Speech includes sensitive info on student
by Jon Mendelson
Mar 01, 2013 | 1927 views | 0 0 comments | 8 8 recommendations | email to a friend | print
STOCKTON — At least one introductory speech during an annual breakfast honoring San Joaquin County students for overcoming personal challenges Wednesday, Feb. 27, released student information that one administrator later identified as confidential.

Members of several area newspapers

— as well as students, parents, teachers and school administrators from throughout the county — were invited to the breakfast, hosted by the San Joaquin Association of California School Administrators Charter, the local chapter of a statewide organization that supports teachers, administrators and students. Similar events are held across the state.

At the Wednesday gathering, in the San Joaquin County Office of Education building, Every Student Succeeding awards were handed out, including recognition for two students from Tracy Unified School District and one from Lammersville Unified School District.

The program recognizes personal achievement by students who have faced extreme adversity in their lives.

Each student was introduced by a school administrator who works within San Joaquin County.

A speech delivered by Sierra High School vice principal and ACSA officer Greg Leland for Wicklund School

seventh-grader Ivan Blanco-Martinez contained “confidential” information,

according to Khushwinder Gill,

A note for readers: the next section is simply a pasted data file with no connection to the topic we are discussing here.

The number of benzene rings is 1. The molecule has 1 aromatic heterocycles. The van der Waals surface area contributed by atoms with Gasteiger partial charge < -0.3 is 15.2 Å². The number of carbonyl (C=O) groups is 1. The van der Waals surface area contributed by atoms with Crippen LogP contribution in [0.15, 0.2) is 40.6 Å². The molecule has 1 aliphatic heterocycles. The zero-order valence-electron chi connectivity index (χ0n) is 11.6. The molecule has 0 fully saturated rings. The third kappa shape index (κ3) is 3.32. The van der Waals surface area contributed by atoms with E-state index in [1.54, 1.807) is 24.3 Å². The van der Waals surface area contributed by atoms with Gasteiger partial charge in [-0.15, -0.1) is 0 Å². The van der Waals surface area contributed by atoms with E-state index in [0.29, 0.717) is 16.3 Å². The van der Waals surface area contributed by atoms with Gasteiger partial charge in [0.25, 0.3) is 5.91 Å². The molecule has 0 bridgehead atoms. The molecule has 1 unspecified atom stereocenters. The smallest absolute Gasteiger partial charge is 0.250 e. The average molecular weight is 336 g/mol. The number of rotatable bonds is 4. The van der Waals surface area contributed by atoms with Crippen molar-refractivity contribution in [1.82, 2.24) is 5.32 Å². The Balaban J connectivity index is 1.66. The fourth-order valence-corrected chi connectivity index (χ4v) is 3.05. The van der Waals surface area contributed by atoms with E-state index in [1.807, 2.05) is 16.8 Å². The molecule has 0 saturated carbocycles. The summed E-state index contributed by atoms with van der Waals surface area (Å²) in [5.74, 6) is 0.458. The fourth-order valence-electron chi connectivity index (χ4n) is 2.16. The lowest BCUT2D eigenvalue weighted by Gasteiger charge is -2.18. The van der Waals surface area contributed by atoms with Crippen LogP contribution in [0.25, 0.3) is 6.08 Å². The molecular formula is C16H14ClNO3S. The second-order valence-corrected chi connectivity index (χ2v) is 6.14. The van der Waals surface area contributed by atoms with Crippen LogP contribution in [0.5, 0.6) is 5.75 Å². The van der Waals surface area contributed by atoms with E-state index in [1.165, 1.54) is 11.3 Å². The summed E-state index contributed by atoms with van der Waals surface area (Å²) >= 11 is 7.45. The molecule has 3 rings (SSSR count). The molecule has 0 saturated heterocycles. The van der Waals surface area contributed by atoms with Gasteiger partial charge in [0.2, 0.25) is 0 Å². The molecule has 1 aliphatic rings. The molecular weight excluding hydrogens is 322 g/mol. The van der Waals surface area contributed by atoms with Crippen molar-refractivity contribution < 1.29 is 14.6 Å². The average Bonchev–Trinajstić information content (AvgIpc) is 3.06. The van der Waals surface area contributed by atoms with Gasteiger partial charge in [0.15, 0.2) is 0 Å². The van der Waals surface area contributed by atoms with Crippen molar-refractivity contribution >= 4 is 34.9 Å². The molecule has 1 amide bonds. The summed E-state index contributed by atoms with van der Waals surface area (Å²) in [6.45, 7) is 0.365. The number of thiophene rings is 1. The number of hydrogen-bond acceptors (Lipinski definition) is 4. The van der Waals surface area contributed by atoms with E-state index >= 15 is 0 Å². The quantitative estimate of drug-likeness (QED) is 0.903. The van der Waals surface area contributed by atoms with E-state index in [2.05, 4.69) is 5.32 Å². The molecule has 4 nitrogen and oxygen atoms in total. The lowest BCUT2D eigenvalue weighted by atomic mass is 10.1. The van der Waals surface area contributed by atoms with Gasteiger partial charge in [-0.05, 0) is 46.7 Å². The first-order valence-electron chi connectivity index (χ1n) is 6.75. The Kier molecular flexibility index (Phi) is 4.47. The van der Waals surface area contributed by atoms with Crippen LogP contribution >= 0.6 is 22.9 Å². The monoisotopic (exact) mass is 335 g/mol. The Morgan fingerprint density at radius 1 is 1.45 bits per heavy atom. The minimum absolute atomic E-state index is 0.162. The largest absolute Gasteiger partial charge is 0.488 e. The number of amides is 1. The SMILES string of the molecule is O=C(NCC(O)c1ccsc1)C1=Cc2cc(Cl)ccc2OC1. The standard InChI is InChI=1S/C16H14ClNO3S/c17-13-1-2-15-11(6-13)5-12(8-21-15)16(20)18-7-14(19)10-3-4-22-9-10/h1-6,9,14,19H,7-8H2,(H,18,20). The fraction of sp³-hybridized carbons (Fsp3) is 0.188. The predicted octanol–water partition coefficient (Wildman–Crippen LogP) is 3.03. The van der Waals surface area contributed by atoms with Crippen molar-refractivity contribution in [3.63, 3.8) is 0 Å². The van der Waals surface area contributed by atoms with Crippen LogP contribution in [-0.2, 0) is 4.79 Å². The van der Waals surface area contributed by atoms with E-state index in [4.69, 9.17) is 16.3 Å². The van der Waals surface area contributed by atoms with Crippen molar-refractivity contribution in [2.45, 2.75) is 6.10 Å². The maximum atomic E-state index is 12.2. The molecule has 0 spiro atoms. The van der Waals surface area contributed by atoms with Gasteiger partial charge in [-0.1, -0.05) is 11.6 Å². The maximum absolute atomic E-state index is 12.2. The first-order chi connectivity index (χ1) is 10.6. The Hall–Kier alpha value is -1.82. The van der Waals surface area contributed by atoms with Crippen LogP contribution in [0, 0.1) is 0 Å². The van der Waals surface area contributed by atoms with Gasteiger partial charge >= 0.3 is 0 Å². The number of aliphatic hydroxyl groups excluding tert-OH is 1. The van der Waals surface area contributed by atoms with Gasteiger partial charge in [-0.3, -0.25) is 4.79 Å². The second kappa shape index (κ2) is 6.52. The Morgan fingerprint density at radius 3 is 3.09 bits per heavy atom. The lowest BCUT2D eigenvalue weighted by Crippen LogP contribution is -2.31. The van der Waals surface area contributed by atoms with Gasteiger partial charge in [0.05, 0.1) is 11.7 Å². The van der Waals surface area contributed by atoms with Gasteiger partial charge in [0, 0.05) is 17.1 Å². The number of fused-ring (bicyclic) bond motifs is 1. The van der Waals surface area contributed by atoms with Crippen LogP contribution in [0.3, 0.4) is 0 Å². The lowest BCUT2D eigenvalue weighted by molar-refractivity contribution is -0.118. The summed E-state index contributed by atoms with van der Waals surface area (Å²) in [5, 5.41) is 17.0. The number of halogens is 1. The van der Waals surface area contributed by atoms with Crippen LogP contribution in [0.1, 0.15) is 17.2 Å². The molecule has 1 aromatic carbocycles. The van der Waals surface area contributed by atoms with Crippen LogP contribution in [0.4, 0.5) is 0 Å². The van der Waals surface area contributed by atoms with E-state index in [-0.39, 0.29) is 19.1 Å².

assistant supervisor of Lammersville Unified School District and president-elect of San Joaquin ACSA.

The speech delivered by Leland included specific references to the 14-year-old’s parents and his grades, information Gill said should not be public.

It’s not clear who was responsible for deciding what content was included in the speech.

Gill — who said she is not in charge of the local Every Student Succeeding awards program or breakfast — said on Thursday, Feb. 28, that it was a chance for the entire ASCA to “reflect” about how the breakfast is handled in the future.

“We can’t go back and change what was said at the breakfast,” Gill said. “We can be proactive.”

Kathe Gonsalves, ASCA president, said Thursday that the awards

ceremony is intended to be a positive event that praises students for their achievements despite sometimes-tragic personal circumstances — from the death of parents to living with abusive families to homelessness.

“This really is one of the most positive events that we do,” she said. “I think it’s a good lesson for us as we move forward.”

• Contact Jon Mendelson at 830-4231 or jmendelson@tracypress.com.
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